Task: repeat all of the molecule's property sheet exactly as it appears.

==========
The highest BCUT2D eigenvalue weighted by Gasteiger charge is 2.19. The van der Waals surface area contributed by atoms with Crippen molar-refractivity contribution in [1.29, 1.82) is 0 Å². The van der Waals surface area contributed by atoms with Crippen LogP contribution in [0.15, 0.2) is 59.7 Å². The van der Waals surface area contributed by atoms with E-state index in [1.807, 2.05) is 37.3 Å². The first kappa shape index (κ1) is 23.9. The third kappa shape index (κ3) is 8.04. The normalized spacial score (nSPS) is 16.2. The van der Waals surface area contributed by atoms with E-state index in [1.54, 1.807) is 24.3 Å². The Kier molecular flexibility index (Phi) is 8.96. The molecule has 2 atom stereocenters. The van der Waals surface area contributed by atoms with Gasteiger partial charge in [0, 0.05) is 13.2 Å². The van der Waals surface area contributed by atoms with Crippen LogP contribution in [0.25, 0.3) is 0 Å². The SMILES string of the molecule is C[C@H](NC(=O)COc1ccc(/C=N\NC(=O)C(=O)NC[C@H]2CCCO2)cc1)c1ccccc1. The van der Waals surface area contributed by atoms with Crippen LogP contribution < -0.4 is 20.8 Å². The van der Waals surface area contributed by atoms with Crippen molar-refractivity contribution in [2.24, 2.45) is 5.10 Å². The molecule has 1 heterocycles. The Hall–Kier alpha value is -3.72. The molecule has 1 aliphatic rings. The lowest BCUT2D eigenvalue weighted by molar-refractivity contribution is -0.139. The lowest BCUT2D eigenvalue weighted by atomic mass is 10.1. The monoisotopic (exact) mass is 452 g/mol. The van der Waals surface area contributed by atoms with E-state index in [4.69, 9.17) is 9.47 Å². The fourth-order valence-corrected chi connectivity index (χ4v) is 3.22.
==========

The highest BCUT2D eigenvalue weighted by Gasteiger charge is 2.19. The van der Waals surface area contributed by atoms with Crippen molar-refractivity contribution in [1.29, 1.82) is 0 Å². The van der Waals surface area contributed by atoms with Crippen LogP contribution in [0.15, 0.2) is 59.7 Å². The van der Waals surface area contributed by atoms with E-state index in [1.807, 2.05) is 37.3 Å². The first kappa shape index (κ1) is 23.9. The third kappa shape index (κ3) is 8.04. The normalized spacial score (nSPS) is 16.2. The van der Waals surface area contributed by atoms with E-state index in [1.54, 1.807) is 24.3 Å². The Kier molecular flexibility index (Phi) is 8.96. The molecule has 2 atom stereocenters. The van der Waals surface area contributed by atoms with Gasteiger partial charge in [0, 0.05) is 13.2 Å². The van der Waals surface area contributed by atoms with Crippen LogP contribution in [0.25, 0.3) is 0 Å². The SMILES string of the molecule is C[C@H](NC(=O)COc1ccc(/C=N\NC(=O)C(=O)NC[C@H]2CCCO2)cc1)c1ccccc1. The van der Waals surface area contributed by atoms with Crippen LogP contribution < -0.4 is 20.8 Å². The van der Waals surface area contributed by atoms with Crippen molar-refractivity contribution in [2.24, 2.45) is 5.10 Å². The molecule has 1 heterocycles. The Hall–Kier alpha value is -3.72. The molecule has 1 aliphatic rings. The lowest BCUT2D eigenvalue weighted by molar-refractivity contribution is -0.139. The lowest BCUT2D eigenvalue weighted by atomic mass is 10.1. The monoisotopic (exact) mass is 452 g/mol. The van der Waals surface area contributed by atoms with E-state index in [4.69, 9.17) is 9.47 Å². The fourth-order valence-corrected chi connectivity index (χ4v) is 3.22.